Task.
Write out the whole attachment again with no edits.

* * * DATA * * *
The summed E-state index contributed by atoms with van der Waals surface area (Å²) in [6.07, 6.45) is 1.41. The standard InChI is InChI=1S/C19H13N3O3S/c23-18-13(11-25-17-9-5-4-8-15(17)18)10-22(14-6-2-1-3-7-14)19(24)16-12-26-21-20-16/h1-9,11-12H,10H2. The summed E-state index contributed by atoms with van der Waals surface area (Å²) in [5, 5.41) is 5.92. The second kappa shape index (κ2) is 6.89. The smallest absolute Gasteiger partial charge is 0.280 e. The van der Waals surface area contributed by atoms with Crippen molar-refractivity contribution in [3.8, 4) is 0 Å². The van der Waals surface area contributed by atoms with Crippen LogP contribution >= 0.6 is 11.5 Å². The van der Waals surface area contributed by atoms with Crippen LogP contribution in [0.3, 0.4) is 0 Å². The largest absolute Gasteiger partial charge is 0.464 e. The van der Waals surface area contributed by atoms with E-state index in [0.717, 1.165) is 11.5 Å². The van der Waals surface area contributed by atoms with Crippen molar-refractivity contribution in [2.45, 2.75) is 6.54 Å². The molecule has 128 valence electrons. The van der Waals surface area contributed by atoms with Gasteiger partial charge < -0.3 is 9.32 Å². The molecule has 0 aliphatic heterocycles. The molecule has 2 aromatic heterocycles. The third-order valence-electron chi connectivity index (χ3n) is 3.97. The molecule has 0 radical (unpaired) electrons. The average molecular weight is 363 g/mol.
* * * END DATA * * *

The summed E-state index contributed by atoms with van der Waals surface area (Å²) in [6.07, 6.45) is 1.41. The standard InChI is InChI=1S/C19H13N3O3S/c23-18-13(11-25-17-9-5-4-8-15(17)18)10-22(14-6-2-1-3-7-14)19(24)16-12-26-21-20-16/h1-9,11-12H,10H2. The summed E-state index contributed by atoms with van der Waals surface area (Å²) in [5, 5.41) is 5.92. The second kappa shape index (κ2) is 6.89. The smallest absolute Gasteiger partial charge is 0.280 e. The van der Waals surface area contributed by atoms with Crippen molar-refractivity contribution in [3.8, 4) is 0 Å². The van der Waals surface area contributed by atoms with Crippen LogP contribution >= 0.6 is 11.5 Å². The van der Waals surface area contributed by atoms with Crippen LogP contribution in [0.3, 0.4) is 0 Å². The largest absolute Gasteiger partial charge is 0.464 e. The van der Waals surface area contributed by atoms with E-state index in [0.717, 1.165) is 11.5 Å². The van der Waals surface area contributed by atoms with Crippen molar-refractivity contribution in [2.45, 2.75) is 6.54 Å². The molecule has 128 valence electrons. The van der Waals surface area contributed by atoms with Gasteiger partial charge < -0.3 is 9.32 Å². The molecule has 0 aliphatic heterocycles. The molecule has 2 aromatic heterocycles. The third-order valence-electron chi connectivity index (χ3n) is 3.97. The molecule has 0 radical (unpaired) electrons. The average molecular weight is 363 g/mol.